When Jesus gets mad

We don’t like to think of Jesus getting mad!

We love the Jesus who is kind, gentle, and accepting. We love the Jesus who loves us as we are. Full Stop. But actually, there should be a comma at the end of that sentence, not a full stop.

Jesus does indeed love us as we are, but he loves us way too much to leave us that way.

And so He does challenge. He does provoke. He does – at times – even get mad, because He wants us to wake up, and with His help, become better – more healed and whole. For our sake, and for the sake of those around us.

Last Sunday, Pete Gilbert gave a stirring message on Jesus’ response to the Pharisees’ failures in Matthew 23.

In this story, Jesus launches an anger-fuelled challenge on these ‘respected’ leaders of the day. They had the title of leader. They had the authority of a leader. They may even have had leadership talents and skills. But Jesus cuts through all of this to reveal that they have a big problem. It’s a problem with their character. Their heart.

They’re hypocritical, legalistic, self-centred, self-serving, proud, uncaring, exclusive, and cliquey. They lead people astray with their poor example and their priorities are seriously messed up… and those are just a few examples.

This is not what healthy life and leadership is supposed to look like. Jesus makes it clear that if they live their life like this, if they lead like this, then it’s all going to end in tears. Over and over again he says, “What sorrow will befall those who behave like this.”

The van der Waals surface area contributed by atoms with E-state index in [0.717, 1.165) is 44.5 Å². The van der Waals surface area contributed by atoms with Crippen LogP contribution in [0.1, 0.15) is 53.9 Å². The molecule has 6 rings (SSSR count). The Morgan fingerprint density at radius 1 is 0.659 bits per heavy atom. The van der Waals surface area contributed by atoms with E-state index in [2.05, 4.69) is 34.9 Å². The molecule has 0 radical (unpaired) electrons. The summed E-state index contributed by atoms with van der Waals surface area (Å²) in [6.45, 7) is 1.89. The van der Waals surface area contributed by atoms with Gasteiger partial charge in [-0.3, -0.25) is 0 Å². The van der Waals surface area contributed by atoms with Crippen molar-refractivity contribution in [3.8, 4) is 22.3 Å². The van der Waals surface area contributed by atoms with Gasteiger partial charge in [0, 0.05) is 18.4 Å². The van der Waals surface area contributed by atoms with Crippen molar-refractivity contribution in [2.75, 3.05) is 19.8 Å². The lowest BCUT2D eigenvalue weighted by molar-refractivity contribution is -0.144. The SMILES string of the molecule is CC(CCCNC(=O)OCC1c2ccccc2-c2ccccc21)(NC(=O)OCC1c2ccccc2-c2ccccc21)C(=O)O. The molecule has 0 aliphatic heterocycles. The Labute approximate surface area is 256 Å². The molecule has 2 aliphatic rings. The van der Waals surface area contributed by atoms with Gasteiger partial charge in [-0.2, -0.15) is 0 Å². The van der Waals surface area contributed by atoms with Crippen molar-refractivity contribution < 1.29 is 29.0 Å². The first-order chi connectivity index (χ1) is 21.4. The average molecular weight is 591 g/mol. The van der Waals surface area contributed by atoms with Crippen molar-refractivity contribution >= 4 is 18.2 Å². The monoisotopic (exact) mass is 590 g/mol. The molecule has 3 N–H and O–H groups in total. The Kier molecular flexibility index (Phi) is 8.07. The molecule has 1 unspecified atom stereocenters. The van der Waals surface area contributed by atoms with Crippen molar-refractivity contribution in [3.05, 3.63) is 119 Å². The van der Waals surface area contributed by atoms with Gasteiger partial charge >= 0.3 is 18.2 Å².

Jesus calls them out! To change. To embrace a different way of being. To lead with a different example, rooted in God’s forgiveness for what’s been and God’s help for what’s to come. To instead be grace-filled, humble, dependable, consistent, trustworthy, faithful, vulnerable and authentic. Living like Jesus. Good news for them, good news for those around them.

People didn’t feel good when they were around the Pharisees. They felt bad about themselves. What a sad indictment on religion? No wonder Jesus was mad.

It was Maya Angelou who once said…

“People may not remember exactly what you did, or what you said,
but they will always remember how you made them feel.”

May God help us to change so that when we’re with people they feel loved, accepted, welcomed, strengthened, comforted, and, where necessary, graciously and gently challenged. May the Holy Spirit to live in such a way that pleased God, and is good news to people.


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